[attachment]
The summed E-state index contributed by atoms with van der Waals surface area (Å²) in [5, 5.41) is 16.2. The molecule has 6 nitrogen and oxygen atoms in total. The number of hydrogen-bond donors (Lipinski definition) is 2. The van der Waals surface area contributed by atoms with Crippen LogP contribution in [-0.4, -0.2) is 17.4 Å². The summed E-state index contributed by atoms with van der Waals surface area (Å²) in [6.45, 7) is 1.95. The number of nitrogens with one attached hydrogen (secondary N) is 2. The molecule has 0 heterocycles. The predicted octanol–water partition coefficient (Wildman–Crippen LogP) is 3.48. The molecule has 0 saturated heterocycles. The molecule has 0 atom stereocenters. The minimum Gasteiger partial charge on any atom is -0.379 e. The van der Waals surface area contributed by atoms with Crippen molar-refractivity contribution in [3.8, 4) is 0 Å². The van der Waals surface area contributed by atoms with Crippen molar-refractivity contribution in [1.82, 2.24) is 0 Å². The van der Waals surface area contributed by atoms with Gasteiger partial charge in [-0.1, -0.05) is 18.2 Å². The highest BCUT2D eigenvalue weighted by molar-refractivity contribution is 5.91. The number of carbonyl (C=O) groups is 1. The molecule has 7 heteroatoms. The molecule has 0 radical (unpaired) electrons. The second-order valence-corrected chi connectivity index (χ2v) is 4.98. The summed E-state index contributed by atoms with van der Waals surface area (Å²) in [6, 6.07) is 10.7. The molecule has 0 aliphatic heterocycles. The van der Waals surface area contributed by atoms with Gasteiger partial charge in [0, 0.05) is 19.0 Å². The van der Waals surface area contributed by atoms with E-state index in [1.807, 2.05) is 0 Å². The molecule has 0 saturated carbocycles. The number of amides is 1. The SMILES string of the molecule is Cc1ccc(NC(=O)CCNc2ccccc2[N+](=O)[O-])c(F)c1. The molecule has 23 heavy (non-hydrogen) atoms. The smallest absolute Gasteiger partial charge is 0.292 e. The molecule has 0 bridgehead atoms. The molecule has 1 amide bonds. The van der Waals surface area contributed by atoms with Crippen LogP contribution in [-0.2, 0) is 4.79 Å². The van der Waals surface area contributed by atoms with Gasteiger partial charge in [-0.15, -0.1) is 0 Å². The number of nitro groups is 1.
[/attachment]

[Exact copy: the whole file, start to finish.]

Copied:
The summed E-state index contributed by atoms with van der Waals surface area (Å²) in [5, 5.41) is 16.2. The molecule has 6 nitrogen and oxygen atoms in total. The number of hydrogen-bond donors (Lipinski definition) is 2. The van der Waals surface area contributed by atoms with Crippen LogP contribution in [-0.4, -0.2) is 17.4 Å². The summed E-state index contributed by atoms with van der Waals surface area (Å²) in [6.45, 7) is 1.95. The number of nitrogens with one attached hydrogen (secondary N) is 2. The molecule has 0 heterocycles. The predicted octanol–water partition coefficient (Wildman–Crippen LogP) is 3.48. The molecule has 0 saturated heterocycles. The molecule has 0 atom stereocenters. The minimum Gasteiger partial charge on any atom is -0.379 e. The van der Waals surface area contributed by atoms with Crippen molar-refractivity contribution in [3.8, 4) is 0 Å². The van der Waals surface area contributed by atoms with Crippen molar-refractivity contribution in [1.82, 2.24) is 0 Å². The van der Waals surface area contributed by atoms with Gasteiger partial charge in [-0.1, -0.05) is 18.2 Å². The highest BCUT2D eigenvalue weighted by molar-refractivity contribution is 5.91. The number of carbonyl (C=O) groups is 1. The molecule has 7 heteroatoms. The molecule has 0 radical (unpaired) electrons. The second-order valence-corrected chi connectivity index (χ2v) is 4.98. The summed E-state index contributed by atoms with van der Waals surface area (Å²) in [6, 6.07) is 10.7. The molecule has 0 aliphatic heterocycles. The van der Waals surface area contributed by atoms with Gasteiger partial charge in [0, 0.05) is 19.0 Å². The van der Waals surface area contributed by atoms with E-state index in [1.807, 2.05) is 0 Å². The molecule has 0 saturated carbocycles. The number of amides is 1. The SMILES string of the molecule is Cc1ccc(NC(=O)CCNc2ccccc2[N+](=O)[O-])c(F)c1. The molecule has 23 heavy (non-hydrogen) atoms. The smallest absolute Gasteiger partial charge is 0.292 e. The molecule has 0 bridgehead atoms. The molecule has 1 amide bonds. The van der Waals surface area contributed by atoms with Crippen LogP contribution in [-0.2, 0) is 4.79 Å². The van der Waals surface area contributed by atoms with Gasteiger partial charge in [-0.15, -0.1) is 0 Å². The number of nitro groups is 1.